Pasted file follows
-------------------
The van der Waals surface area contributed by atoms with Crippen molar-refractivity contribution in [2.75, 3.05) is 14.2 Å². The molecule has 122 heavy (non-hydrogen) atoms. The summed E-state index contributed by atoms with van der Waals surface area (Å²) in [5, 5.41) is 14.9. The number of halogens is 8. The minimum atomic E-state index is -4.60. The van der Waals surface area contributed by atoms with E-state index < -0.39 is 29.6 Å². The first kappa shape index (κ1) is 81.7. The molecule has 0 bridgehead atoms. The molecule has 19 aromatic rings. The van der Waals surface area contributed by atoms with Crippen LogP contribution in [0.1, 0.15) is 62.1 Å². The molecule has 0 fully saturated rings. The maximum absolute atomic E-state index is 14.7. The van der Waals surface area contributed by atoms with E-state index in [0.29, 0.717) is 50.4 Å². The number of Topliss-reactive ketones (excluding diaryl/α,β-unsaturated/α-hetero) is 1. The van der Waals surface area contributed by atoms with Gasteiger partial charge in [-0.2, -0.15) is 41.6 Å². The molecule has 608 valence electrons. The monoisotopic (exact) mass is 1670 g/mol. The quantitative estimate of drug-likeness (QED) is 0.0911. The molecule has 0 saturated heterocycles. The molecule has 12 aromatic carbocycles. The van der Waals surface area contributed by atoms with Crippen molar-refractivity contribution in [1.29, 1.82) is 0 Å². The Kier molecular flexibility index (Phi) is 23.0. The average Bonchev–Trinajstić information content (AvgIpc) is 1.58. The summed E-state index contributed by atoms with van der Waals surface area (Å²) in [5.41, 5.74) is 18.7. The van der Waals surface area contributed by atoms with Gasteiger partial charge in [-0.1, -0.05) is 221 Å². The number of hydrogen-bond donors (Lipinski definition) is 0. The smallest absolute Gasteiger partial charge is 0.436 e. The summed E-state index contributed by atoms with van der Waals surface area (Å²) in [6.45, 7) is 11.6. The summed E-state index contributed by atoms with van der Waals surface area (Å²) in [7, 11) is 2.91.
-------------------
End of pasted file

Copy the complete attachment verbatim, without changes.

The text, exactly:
The van der Waals surface area contributed by atoms with Crippen molar-refractivity contribution in [2.75, 3.05) is 14.2 Å². The molecule has 122 heavy (non-hydrogen) atoms. The summed E-state index contributed by atoms with van der Waals surface area (Å²) in [5, 5.41) is 14.9. The number of halogens is 8. The minimum atomic E-state index is -4.60. The van der Waals surface area contributed by atoms with E-state index < -0.39 is 29.6 Å². The first kappa shape index (κ1) is 81.7. The molecule has 0 bridgehead atoms. The molecule has 19 aromatic rings. The van der Waals surface area contributed by atoms with Crippen LogP contribution in [0.1, 0.15) is 62.1 Å². The molecule has 0 fully saturated rings. The maximum absolute atomic E-state index is 14.7. The van der Waals surface area contributed by atoms with E-state index in [0.29, 0.717) is 50.4 Å². The number of Topliss-reactive ketones (excluding diaryl/α,β-unsaturated/α-hetero) is 1. The van der Waals surface area contributed by atoms with Gasteiger partial charge in [-0.2, -0.15) is 41.6 Å². The molecule has 608 valence electrons. The monoisotopic (exact) mass is 1670 g/mol. The quantitative estimate of drug-likeness (QED) is 0.0911. The molecule has 0 saturated heterocycles. The molecule has 12 aromatic carbocycles. The van der Waals surface area contributed by atoms with Crippen molar-refractivity contribution in [1.29, 1.82) is 0 Å². The Kier molecular flexibility index (Phi) is 23.0. The average Bonchev–Trinajstić information content (AvgIpc) is 1.58. The summed E-state index contributed by atoms with van der Waals surface area (Å²) in [5.41, 5.74) is 18.7. The van der Waals surface area contributed by atoms with Gasteiger partial charge in [-0.1, -0.05) is 221 Å². The number of hydrogen-bond donors (Lipinski definition) is 0. The smallest absolute Gasteiger partial charge is 0.436 e. The summed E-state index contributed by atoms with van der Waals surface area (Å²) in [6.45, 7) is 11.6. The summed E-state index contributed by atoms with van der Waals surface area (Å²) in [7, 11) is 2.91.